Marketing and advertising copy can be as much an art as it is a science, but understanding how human beings process information and make decisions can help make messages to customers and prospects far more effective.
People are hard-wired to make what Nancy Harhut refers to as “default decisions.”
“Humans have developed these defaults over the millennia as a way to conserve energy,” says Harhut, chief creative officer for HBT Marketing. “If we had to weigh every bit of info before making a decision, we’d never make one.”
Banks and credit unions can — and should — construct their marketing messages to activate these decision-making defaults, she says.
Create a Sense of Ownership and Tap the Desire to Avoid Loss
One of these defaults is something behavioral scientists call the “endowment effect.” People value things they already own more than comparable things they don’t own.
“When people feel a sense of ownership, it affects the way they behave,” Harhut says.
That bias influences consumer behavior in many ways. For example, if a bank or credit union offers people $500 when they open an account, Harhut says, “it’s almost as if I have this $500; it’s mine.” And because they feel the money is already theirs, people are more motivated to open the account than they would be otherwise.
The same insight can be applied in proactive outreach to customers as well. “Banks and credit unions have a lot of tiered programs,” Harhut says. “So, if someone is in danger of dropping from a platinum status to a gold status, remind them of all the benefits they have in the platinum status.”
Keep Customers In the Loop:
Don't let banking customers fall out of their tiered program. Keep them engaged by reminding them of what they could be missing.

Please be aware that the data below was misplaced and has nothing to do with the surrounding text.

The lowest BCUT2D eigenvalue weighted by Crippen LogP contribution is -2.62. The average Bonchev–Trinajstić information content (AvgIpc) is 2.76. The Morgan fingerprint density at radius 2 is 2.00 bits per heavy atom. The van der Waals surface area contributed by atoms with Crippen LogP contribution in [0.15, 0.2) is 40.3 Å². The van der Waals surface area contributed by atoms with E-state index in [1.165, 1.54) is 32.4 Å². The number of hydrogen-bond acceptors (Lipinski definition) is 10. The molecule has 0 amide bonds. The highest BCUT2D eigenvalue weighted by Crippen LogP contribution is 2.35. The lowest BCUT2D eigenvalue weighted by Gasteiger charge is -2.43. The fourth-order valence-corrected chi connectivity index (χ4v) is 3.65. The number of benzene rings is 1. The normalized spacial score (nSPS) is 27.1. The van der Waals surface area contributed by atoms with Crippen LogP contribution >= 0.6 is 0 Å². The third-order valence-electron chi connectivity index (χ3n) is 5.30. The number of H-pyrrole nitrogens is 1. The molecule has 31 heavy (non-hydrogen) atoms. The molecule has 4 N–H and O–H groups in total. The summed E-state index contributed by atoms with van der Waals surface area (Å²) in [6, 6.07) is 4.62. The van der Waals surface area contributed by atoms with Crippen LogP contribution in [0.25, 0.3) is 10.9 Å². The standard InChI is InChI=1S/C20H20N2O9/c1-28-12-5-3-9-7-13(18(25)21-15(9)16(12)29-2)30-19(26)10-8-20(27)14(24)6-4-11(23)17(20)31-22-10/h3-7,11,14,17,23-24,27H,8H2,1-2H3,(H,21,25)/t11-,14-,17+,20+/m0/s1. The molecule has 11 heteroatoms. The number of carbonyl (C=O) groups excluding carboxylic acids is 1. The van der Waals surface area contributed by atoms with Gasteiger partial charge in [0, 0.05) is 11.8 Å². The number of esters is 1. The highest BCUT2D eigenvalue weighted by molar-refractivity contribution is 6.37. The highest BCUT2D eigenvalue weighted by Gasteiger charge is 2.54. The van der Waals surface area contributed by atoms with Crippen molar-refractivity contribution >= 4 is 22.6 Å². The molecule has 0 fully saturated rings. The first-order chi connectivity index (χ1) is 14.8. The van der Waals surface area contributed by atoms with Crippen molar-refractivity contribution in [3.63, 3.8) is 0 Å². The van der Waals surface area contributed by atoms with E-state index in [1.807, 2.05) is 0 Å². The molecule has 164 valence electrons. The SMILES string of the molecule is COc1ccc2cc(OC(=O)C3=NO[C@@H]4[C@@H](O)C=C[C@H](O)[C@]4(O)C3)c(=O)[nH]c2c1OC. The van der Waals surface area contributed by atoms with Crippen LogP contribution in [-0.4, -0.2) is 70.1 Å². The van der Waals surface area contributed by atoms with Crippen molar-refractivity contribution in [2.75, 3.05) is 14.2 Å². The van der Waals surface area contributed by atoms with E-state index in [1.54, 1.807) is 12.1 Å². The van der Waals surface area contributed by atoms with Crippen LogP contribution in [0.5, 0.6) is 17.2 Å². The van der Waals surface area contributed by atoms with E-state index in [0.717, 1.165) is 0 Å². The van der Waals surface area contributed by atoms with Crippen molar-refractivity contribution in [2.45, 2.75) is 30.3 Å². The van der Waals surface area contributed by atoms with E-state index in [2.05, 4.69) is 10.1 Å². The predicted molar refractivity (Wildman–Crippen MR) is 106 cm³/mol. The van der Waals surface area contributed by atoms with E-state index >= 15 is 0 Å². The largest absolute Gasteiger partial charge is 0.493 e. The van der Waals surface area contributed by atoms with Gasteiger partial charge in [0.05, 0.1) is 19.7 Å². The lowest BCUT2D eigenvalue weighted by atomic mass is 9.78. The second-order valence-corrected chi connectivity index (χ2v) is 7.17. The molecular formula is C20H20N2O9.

This particular tactic also taps into another powerful default for humans, which is their natural desire to avoid loss.
“People are more motivated to avoid pain than to achieve gain,” Harhut says. “They don’t want to feel like they missed out on something.”
This is why short-term offers like the ones home shopping networks rely on — “available today only!” — work so well. “If we think something is more likely to be around for a while, we’re less likely to pursue it,” Harhut says. “Phrases such as ‘limited time’ or ‘limited quantity’ are generally very effective.”
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Be Cool — Use Language as a Tool
It isn’t just context that triggers decision defaults. Word choice can have an outsize effect on consumer behavior too.
For example, people respond differently to words that mean essentially the same thing — Harhut notes that “free” is a more effective marketing word than “complimentary.”
People also are much more likely to respond to phrases or sentences that rhyme; it’s one of the reasons why song lyrics often get stuck in our heads.
“It’s easier for the human brain to process rhyming language,” Harhut says. “If something’s easier to process, it feels right.”
Behavioral scientists call this the “rhyme as reason” effect — essentially, people tend to put more trust in statements that rhyme. “You can have two sentences that convey basically the same message, but the one that rhymes will be judged as the more truthful statement,” Harhut explains.
This doesn’t mean marketers must write poetry like the Bard. Harhut advises experimenting with simple rhymes in things like email subject lines and call-to-action buttons, as people are much more likely to click on those that rhyme.
“It’s easier for the human brain to process rhyming language. If something’s easier to process, it feels right.”
— Nancy Harhut, HBT Marketing
Don’t be afraid to use “a corny pun” in marketing messaging either. Words and even visuals that are a bit different from the norm capture people’s attention, as they stand out from all the other marketing material a person is bombarded with on a daily basis.
“We are hard-wired to notice something that’s different from its surrounding environment,” says Harhut.
People also crave instant gratification; that’s why “instantly” is one of the most effective words that can be used in marketing messaging, according to Harhut.
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Talk About How Customers Benefit
Banks and credit unions often focus marketing messages on their offers and the quality of their products and services, rather than the needs of the customer.
It’s worth remembering that all humans have “implicit egotism.”
“It’s why our names are so important to us,” Harhut says. “Use the word ‘you’ way more than the words ‘I’ or ‘we’ in your communications.”
She says it’s natural that banks and credit unions would want to tout their products and services in marketing communications. But customers and prospects want to hear how their problems will be solved.